Many of us are very familiar with what is called the “triple bottom line” of sustainability: People, Planet, and Profit. What this means is the concepts and processes that are truly sustainable aren’t just about hugging trees or resource conservation, but consider ecological impacts (the planet part), economic impacts (the profit part) AND social equity impacts (the people part). Most of us have gotten a pretty good handle on the planet aspect (recycling, avoiding pollution, relying less on fossil fuels turning toward rapidly renewable resources) and the profit aspect (saving money by reducing energy and water use or resource conservation) but it can be much more difficult to fully grasp the people part of the equation.
When I’m teaching classes on sustainability, I like to tell the story of Forest Stewardship Council (FSC) certification of forestry practices and wood manufacturing processes. In my opinion, FSC is one of the few certification processes that truly takes the social aspect of sustainability into account by including indigenous peoples’ rights and community relations and workers’ rights as two of their principles.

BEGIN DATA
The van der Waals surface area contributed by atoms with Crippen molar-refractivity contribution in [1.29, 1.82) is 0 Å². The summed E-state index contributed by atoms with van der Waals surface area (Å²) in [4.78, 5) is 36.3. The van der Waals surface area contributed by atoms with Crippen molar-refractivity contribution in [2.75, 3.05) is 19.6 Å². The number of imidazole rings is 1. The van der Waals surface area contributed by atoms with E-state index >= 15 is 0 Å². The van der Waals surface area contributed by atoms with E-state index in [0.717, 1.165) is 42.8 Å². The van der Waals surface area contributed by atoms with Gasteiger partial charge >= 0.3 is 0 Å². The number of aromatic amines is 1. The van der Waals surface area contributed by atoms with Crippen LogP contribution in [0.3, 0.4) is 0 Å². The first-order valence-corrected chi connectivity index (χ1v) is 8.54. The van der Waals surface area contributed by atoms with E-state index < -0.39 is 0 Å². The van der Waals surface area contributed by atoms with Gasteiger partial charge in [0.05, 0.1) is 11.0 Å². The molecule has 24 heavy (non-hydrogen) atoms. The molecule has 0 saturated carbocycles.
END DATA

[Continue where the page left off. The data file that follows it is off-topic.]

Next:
Another example of a group, in this case a for-profit company, that takes social responsibility very seriously is TOMS shoes. TOMS does a lot of great things from a sustainability standpoint including lines of shoes made completely of vegan and organic materials and this fun little page that shows you how to reuse your worn out TOMS shoes. By far, though, TOMS is best know for their one for one program where for each pair of shoes you buy, they will give a new pair of shoes to a child in need to help prevent foot injury and the spread of soil borne diseases such as parasites. TOMS’ program has been so successful that that this September they will be giving away their one millionth pair of shoes. Pretty amazing what a small start up company can accomplish if they place a priority on social responsibility, huh?